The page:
29 May - 28 July, 2000


E-mail conference on
"Small Scale Milk Collection and Processing
in Developing Countries"

Discussion Paper 2.2: Milk Processing;
Other Milk Products








Pictures / Map

FAO-Dairy Page

FAO Home
Search FAO


Discussion Paper 2.2: Small Scale Milk Processing Technologies: Other Milk Products

By: T. B. Thapa, Dairy Consultant, Animal Production and Health Division, Food and Agriculture Organisation of the United Nations, Rome, Italy.


Dairying is part and parcel of integrated farming systems, wherein crops are cultivated and few cattle, goats, chickens are kept by the families for their livelihood. This is a typical example of a farming family in developing countries, wherein milk is a part of farm produce that generates cash income on a regular basis. For this reason, dairying has been recognised as an effective tool for rural poverty alleviation and sustainable livelihoods by governments of developing countries.  The reasons for this are simple and straightforward.  If farmers keep dairy animals, they have, besides milk, dung and urine as organic manure that improves the soil and increases crop productivity. Moreover, dairying promotes the integrated sustainable way of farming. The standard of living has improved in the milkshed areas where farmers have access to the market, for their milk produced on the farm.  In small holder operations, farmers are usually able to sell only morning milk; thus evening milk is consumed at home, improving family nutrition.



Milk processing started with the objective of converting perishable milk into concentrated and long shelf life dairy products like butter, cheese, ghee and so on.  Thus, the products could be easily transported to a market centre, and also fetch a better price or return.  In the present context, this discussion paper overviews the general scenario of processing technologies for milk product in a global context. A general review is made on the problems encountered by small scale processors, in respect of technology and cost effective equipment, market competition with the internal and externally traded products, quality regulations and government policy towards the promotion of small scale value-added processing.   The paper also takes a note of the present situation of the internationalisation of the market because of WTO agreements and its effect on small-scale production and marketing of locally produced dairy products.

The paper also discusses how the encountered problems could be overcome to sustain the small scale processing operations, and suggests the possible solutions.  The paper attempts to stimulate participation from all corners to dig out unpublished information on small-scale processing technologies. It is hoped that this paper will contribute to the conference objectives of sharing ideas and information about small-scale milk collection and processing, establishing links between people working in dairy development and defining priorities and policies for future activities would be achieved. This paper does not discuss liquid milk processing and marketing in developing countries. This topic has been covered in discussion paper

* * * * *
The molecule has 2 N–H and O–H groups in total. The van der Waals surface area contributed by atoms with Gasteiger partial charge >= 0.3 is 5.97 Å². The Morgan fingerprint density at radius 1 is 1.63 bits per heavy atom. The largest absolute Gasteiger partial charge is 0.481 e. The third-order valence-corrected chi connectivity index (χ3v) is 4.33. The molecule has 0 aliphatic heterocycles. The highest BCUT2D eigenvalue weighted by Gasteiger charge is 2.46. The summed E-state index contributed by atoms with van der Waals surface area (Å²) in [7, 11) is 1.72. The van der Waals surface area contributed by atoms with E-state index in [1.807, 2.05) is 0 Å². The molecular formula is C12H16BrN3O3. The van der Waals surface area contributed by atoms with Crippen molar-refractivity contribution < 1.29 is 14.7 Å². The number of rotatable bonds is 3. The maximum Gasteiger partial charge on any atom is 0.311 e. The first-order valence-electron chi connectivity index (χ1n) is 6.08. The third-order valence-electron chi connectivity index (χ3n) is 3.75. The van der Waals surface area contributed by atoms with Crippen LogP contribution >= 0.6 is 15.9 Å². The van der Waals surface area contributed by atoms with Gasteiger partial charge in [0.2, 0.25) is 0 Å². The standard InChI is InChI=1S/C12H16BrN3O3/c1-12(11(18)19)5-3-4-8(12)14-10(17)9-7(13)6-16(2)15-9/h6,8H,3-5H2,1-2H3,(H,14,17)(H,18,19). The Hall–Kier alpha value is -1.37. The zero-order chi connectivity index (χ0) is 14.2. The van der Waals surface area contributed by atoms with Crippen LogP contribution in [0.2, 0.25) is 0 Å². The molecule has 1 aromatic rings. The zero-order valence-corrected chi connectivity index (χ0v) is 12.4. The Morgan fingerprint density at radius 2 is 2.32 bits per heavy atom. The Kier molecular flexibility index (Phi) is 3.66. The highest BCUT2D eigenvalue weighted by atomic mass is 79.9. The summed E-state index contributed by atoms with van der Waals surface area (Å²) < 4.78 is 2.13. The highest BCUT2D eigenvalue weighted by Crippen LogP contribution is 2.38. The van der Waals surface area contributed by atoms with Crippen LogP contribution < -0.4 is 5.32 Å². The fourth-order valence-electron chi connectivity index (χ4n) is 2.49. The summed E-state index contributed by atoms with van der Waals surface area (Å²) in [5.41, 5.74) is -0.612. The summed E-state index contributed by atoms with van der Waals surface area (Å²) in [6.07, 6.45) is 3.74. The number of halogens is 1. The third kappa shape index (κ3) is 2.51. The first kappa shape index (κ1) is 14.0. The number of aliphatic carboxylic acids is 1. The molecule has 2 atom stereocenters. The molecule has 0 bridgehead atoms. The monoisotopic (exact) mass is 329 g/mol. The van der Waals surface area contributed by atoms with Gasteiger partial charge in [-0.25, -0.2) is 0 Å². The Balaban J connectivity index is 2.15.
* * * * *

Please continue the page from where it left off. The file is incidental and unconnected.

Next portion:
Variations have been observed in small-scale processing technologies used by entrepreneurs across agro-ecological zones. Market demand varies also between different ecological zones. Gradually, traditional technologies are in the process of upgrading to meet the market demand. Demand for safer and more hygienic products is increasing, due to increased consumer awareness. Mostly, small-scale technologies are traditional or semi-traditional, and their products have to compete with the large-scale manufacturers or multi-national giants. In developing countries, these small-scale processors do not have access to training, even if they are ready to pay for learning. Fellowships and external training generally go to the government organisations.  With few exceptions, most developing countries do not have dairy training facilities within the country. Small-scale processors are able to receive training only through donor assisted projects, if at all they operate in the areas.  Many entrepreneurs start small scale processing through learning by seeing, without formal skills, turning the enterprise into a risky business. This has been the case of small-scale dairy processors in many developing countries. 

Small-scale processors often find difficulties in getting the right kind of equipment for the business.  They do not have access to information, on types, capacities and prices of equipment and their cost competitive source of buying. 

The packaging used by processors is often not attractive. Many have to transport products to the major urban centres for marketing, and a rural producers finds difficulty bargaining with the urban marketers. This product has also to compete with the imported ones' in terms of quality and prices; multinationals are pushing their products in the developing countries. Could we have solutions to sustain the small-scale processors in the developing world? 

Many developing countries are currently in the process of joining or preparing to join the WTO. After this, better quality, better packed and competitively priced products would flood the market. The impact needs to be further assessed.